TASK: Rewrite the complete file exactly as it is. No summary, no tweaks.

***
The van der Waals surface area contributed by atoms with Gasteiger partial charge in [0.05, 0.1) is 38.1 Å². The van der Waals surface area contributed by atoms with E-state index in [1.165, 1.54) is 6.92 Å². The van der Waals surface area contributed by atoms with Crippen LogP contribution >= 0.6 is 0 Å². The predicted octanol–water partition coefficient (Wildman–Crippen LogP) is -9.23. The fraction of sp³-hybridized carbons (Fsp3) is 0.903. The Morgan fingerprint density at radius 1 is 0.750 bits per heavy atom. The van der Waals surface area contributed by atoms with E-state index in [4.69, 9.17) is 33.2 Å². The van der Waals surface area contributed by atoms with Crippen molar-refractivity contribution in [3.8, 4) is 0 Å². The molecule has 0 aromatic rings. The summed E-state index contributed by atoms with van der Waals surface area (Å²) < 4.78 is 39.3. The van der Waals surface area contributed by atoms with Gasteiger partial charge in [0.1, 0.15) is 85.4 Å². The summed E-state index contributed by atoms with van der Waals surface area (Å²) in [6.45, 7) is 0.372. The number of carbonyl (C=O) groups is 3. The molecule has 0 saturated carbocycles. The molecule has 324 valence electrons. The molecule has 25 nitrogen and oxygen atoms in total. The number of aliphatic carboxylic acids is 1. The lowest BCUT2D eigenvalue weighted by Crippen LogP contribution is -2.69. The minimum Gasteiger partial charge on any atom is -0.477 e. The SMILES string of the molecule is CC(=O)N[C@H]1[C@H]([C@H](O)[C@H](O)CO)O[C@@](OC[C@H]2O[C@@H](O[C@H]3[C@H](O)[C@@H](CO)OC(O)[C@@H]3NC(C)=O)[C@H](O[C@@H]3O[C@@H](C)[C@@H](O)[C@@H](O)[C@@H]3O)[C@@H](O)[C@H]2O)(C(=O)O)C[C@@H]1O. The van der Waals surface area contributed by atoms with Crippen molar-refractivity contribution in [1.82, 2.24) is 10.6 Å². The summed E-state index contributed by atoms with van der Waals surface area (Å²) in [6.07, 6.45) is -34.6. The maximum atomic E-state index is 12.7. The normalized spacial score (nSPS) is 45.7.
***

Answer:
The van der Waals surface area contributed by atoms with Gasteiger partial charge in [0.05, 0.1) is 38.1 Å². The van der Waals surface area contributed by atoms with E-state index in [1.165, 1.54) is 6.92 Å². The van der Waals surface area contributed by atoms with Crippen LogP contribution >= 0.6 is 0 Å². The predicted octanol–water partition coefficient (Wildman–Crippen LogP) is -9.23. The fraction of sp³-hybridized carbons (Fsp3) is 0.903. The Morgan fingerprint density at radius 1 is 0.750 bits per heavy atom. The van der Waals surface area contributed by atoms with E-state index in [4.69, 9.17) is 33.2 Å². The van der Waals surface area contributed by atoms with Crippen molar-refractivity contribution in [3.8, 4) is 0 Å². The molecule has 0 aromatic rings. The summed E-state index contributed by atoms with van der Waals surface area (Å²) < 4.78 is 39.3. The van der Waals surface area contributed by atoms with Gasteiger partial charge in [0.1, 0.15) is 85.4 Å². The summed E-state index contributed by atoms with van der Waals surface area (Å²) in [6.45, 7) is 0.372. The number of carbonyl (C=O) groups is 3. The molecule has 0 saturated carbocycles. The molecule has 324 valence electrons. The molecule has 25 nitrogen and oxygen atoms in total. The number of aliphatic carboxylic acids is 1. The lowest BCUT2D eigenvalue weighted by Crippen LogP contribution is -2.69. The minimum Gasteiger partial charge on any atom is -0.477 e. The SMILES string of the molecule is CC(=O)N[C@H]1[C@H]([C@H](O)[C@H](O)CO)O[C@@](OC[C@H]2O[C@@H](O[C@H]3[C@H](O)[C@@H](CO)OC(O)[C@@H]3NC(C)=O)[C@H](O[C@@H]3O[C@@H](C)[C@@H](O)[C@@H](O)[C@@H]3O)[C@@H](O)[C@H]2O)(C(=O)O)C[C@@H]1O. The van der Waals surface area contributed by atoms with Crippen molar-refractivity contribution in [1.82, 2.24) is 10.6 Å². The summed E-state index contributed by atoms with van der Waals surface area (Å²) in [6.07, 6.45) is -34.6. The maximum atomic E-state index is 12.7. The normalized spacial score (nSPS) is 45.7.